The pace at which the cybersecurity landscape is changing shows that trend will continue. Job growth in cybersecurity has to keep up with the approximate 29,000 cybersecurity breaches that occur every year. US Bureau of Labor data shows that there will be 32% increase in job growth for threat analytics in the next 10 years.
Despite being an entry to a low level position depending on the organizational hierarchy, threat analysts are required to have a strong set of IT skills as well as a sound understanding of network architecture. Some positions might even ask for a security clearance, which prevents new entrants from filling in these positions. Due to the acute talent shortfall in the cybersecurity industry, it is hard to find candidates who are fresh out of college and are the right fit to fulfill that role.Moreover, it also makes it tough to attract threat analysts from external sources.
So, how can a threat analyst get the dream job in such a situation? The answer lies in improving their skills. In this article, Anti-Dos will highlight some of the things threat analysts should do to get better at their game.
1. Make It Your Hobby
Mark Twain’s advice to job seekers to find a job that they love doing, He said, “Always look for a job that you enjoy doing and you will never have to work a day in your life.” If you are not interested in threat analysis, you should go and find another job. Your personal interest and passion about the job will drive you through the thankless job. You might have to deal with challenges such as little to no stakeholder involvement, poor understanding of context, culture, and different functions of organization.
2. Think Like a Hacker
Cybersecurity attacks can have several motivating factors. It could be money or data or reputation damage. Irrespective of what it might be, one thing is for sure, if you want to block cybersecurity attacks, you will have to think like a hacker. Put yourself in the shoes of a cyber criminal and ask yourself, what your next move would be if you are a cyber attacker. This kind of mindset will help you anticipate the next moves of cyber criminals and act faster and better than they do.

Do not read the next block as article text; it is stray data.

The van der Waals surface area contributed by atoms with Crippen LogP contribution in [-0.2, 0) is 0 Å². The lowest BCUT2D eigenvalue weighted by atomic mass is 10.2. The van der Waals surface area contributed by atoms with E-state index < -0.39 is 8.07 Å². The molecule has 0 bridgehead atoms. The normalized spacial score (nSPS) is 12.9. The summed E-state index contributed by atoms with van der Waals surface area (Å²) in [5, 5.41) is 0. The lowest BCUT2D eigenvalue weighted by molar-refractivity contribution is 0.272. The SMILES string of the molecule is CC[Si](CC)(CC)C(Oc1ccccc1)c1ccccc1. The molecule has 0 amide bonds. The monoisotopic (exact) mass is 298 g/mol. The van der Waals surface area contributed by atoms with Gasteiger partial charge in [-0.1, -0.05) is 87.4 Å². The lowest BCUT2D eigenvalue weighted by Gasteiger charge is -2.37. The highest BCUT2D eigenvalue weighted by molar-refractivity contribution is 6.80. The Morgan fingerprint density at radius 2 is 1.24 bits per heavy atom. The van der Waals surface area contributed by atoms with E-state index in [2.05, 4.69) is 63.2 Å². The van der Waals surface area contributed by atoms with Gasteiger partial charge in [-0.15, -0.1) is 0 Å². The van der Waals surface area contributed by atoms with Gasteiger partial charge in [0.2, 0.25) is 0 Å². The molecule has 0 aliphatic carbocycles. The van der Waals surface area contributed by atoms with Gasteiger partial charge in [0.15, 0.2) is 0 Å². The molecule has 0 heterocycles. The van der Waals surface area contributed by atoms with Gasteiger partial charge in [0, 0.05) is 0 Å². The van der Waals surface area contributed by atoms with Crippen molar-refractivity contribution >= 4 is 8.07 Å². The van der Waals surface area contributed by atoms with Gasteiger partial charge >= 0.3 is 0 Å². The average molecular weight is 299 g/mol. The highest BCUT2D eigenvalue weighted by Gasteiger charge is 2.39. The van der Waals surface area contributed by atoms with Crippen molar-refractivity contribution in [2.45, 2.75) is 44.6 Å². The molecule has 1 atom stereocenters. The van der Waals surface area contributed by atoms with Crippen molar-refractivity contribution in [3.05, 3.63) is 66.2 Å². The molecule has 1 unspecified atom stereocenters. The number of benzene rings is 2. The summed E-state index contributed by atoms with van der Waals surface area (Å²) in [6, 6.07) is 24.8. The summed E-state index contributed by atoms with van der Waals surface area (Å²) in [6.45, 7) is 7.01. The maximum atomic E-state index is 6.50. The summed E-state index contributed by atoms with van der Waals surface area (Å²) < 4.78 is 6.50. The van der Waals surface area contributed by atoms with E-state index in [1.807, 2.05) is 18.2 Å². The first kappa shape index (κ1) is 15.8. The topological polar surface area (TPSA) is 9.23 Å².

Let us say, you buy a dedicated server and you want to protect it. You can invest in a DDoS protected dedicated server. To keep it protected, you need to understand how and in what ways hackers can target your servers and take security measures to block cybersecurity attacks.
3. Hone Your Investigation Skills
When a business becomes a target for a cybersecurity attack, it is not only the finances or data that takes a hit, but it is also the reputation. Your brand is your best asset and you do not want to compromise on it. That is why it is important for threat analysts to polish their investigative skills.
This will help them identify threat actors which are more likely to target your company. You might also unearth loopholes that might have gone unnoticed. Fix those vulnerabilities before they can be exploited by cybercriminals. The quicker you fix those loopholes, the less likely your business is to fall victim to a cybersecurity attack or a data breach.
4. Improve Your Critical Thinking Skills
Threat analysts are also humans and humans are usually biased. That is why unbiased analysis is at the heart of threat analysis. Most people still struggle when asked to identify their own blind spots. That is why it is imperative for threat analysts to hone their critical thinking skills. Push yourself and test the boundaries of your own assumption, harness the power of data to guide your decisions. Put your hypothesis to the test and identify conflicting data. All this will go a long way in making you a better threat analyst.
5. Stay Away from Analysis Paralysis
With dozens of cybersecurity tools throwing tons of data at you, it can put threat analysts off. This might not be an issue if you are a cybersecurity tool provider but when you are responsible for detecting threats, alert fatigue can get the better of you. Due to this, many threat analysts start ignoring the warnings when they come in numbers or are not actionable. When you are a threat analyst, the quality of your product depends heavily on the quality of the tools you use. Choose tools that allow you to cut through the noise and maintain your focus instead of putting you off focus.
6. Speak the Business Language
Instead of delving too much into technicalities, a threat analyst should spend more time understanding the business process and determine how different threats could impact these business processes and in what ways. Most reports you create will address top level executives which is why it is important to use the business language instead of filling reports with technical jargons. Try to summarize the key points in a few bullet points so they can easily be skimmed in no time. Focus on those threats that top management cares about in your reports and they will surely pay attention to it.
7. Create Long Term Relationships Both Inside and Outside
No one can deny the fact that there should be a process by which threats should be reported and intelligence is delivered but a threat analyst should go beyond that. They should look to build long term relationships with multiple stakeholders in the organizations whether they are their co workers or their bosses. This allows threat analysts to develop better understanding of business processes as well as information flow and confidential information. It also gives them an idea about how they can be attacked. More importantly, it also encourages stakeholders to share their inputs with intelligence programs, which can enhance the effectiveness of threat intelligence and response.
Which is the most important skill a threat analyst should have in your opinion? Which skills do you look for when hiring threat analysts in your company? Share your thoughts with us in the comments section below.